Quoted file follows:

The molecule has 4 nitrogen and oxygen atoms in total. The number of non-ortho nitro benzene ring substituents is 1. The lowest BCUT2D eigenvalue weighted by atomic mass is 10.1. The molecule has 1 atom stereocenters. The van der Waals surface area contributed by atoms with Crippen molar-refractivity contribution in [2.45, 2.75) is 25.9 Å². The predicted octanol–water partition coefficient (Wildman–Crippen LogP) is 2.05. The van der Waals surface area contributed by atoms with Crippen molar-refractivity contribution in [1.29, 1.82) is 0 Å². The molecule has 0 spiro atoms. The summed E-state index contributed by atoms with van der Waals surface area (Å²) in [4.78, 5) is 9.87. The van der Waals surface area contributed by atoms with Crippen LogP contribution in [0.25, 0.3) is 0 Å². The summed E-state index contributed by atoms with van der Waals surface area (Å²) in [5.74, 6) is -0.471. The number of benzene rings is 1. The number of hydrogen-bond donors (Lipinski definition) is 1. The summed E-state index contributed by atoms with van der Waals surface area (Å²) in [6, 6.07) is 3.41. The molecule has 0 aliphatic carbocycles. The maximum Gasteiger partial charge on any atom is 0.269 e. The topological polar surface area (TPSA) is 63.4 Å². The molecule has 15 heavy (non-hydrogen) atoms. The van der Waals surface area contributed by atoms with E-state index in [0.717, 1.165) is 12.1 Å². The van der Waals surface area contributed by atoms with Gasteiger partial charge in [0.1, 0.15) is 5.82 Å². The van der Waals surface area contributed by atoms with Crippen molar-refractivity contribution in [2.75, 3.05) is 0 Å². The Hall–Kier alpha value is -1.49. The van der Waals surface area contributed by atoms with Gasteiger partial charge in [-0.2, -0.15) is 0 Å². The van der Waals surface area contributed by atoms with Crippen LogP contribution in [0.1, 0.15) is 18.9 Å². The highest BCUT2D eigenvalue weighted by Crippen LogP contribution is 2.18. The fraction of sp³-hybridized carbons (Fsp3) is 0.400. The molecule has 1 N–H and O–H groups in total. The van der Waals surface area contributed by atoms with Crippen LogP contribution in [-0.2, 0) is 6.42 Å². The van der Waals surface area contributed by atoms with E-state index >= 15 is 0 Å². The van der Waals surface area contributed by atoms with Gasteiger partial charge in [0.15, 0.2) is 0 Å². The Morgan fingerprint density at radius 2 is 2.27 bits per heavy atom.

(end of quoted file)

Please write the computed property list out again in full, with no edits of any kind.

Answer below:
The molecule has 4 nitrogen and oxygen atoms in total. The number of non-ortho nitro benzene ring substituents is 1. The lowest BCUT2D eigenvalue weighted by atomic mass is 10.1. The molecule has 1 atom stereocenters. The van der Waals surface area contributed by atoms with Crippen molar-refractivity contribution in [2.45, 2.75) is 25.9 Å². The predicted octanol–water partition coefficient (Wildman–Crippen LogP) is 2.05. The van der Waals surface area contributed by atoms with Crippen molar-refractivity contribution in [1.29, 1.82) is 0 Å². The molecule has 0 spiro atoms. The summed E-state index contributed by atoms with van der Waals surface area (Å²) in [4.78, 5) is 9.87. The van der Waals surface area contributed by atoms with Crippen LogP contribution in [0.25, 0.3) is 0 Å². The summed E-state index contributed by atoms with van der Waals surface area (Å²) in [5.74, 6) is -0.471. The number of benzene rings is 1. The number of hydrogen-bond donors (Lipinski definition) is 1. The summed E-state index contributed by atoms with van der Waals surface area (Å²) in [6, 6.07) is 3.41. The molecule has 0 aliphatic carbocycles. The maximum Gasteiger partial charge on any atom is 0.269 e. The topological polar surface area (TPSA) is 63.4 Å². The molecule has 15 heavy (non-hydrogen) atoms. The van der Waals surface area contributed by atoms with E-state index in [0.717, 1.165) is 12.1 Å². The van der Waals surface area contributed by atoms with Gasteiger partial charge in [0.1, 0.15) is 5.82 Å². The van der Waals surface area contributed by atoms with Crippen molar-refractivity contribution in [2.75, 3.05) is 0 Å². The Hall–Kier alpha value is -1.49. The van der Waals surface area contributed by atoms with Gasteiger partial charge in [-0.2, -0.15) is 0 Å². The van der Waals surface area contributed by atoms with Crippen LogP contribution in [0.1, 0.15) is 18.9 Å². The highest BCUT2D eigenvalue weighted by Crippen LogP contribution is 2.18. The fraction of sp³-hybridized carbons (Fsp3) is 0.400. The molecule has 1 N–H and O–H groups in total. The van der Waals surface area contributed by atoms with Crippen LogP contribution in [-0.2, 0) is 6.42 Å². The van der Waals surface area contributed by atoms with E-state index >= 15 is 0 Å². The van der Waals surface area contributed by atoms with Gasteiger partial charge in [0.15, 0.2) is 0 Å². The Morgan fingerprint density at radius 2 is 2.27 bits per heavy atom.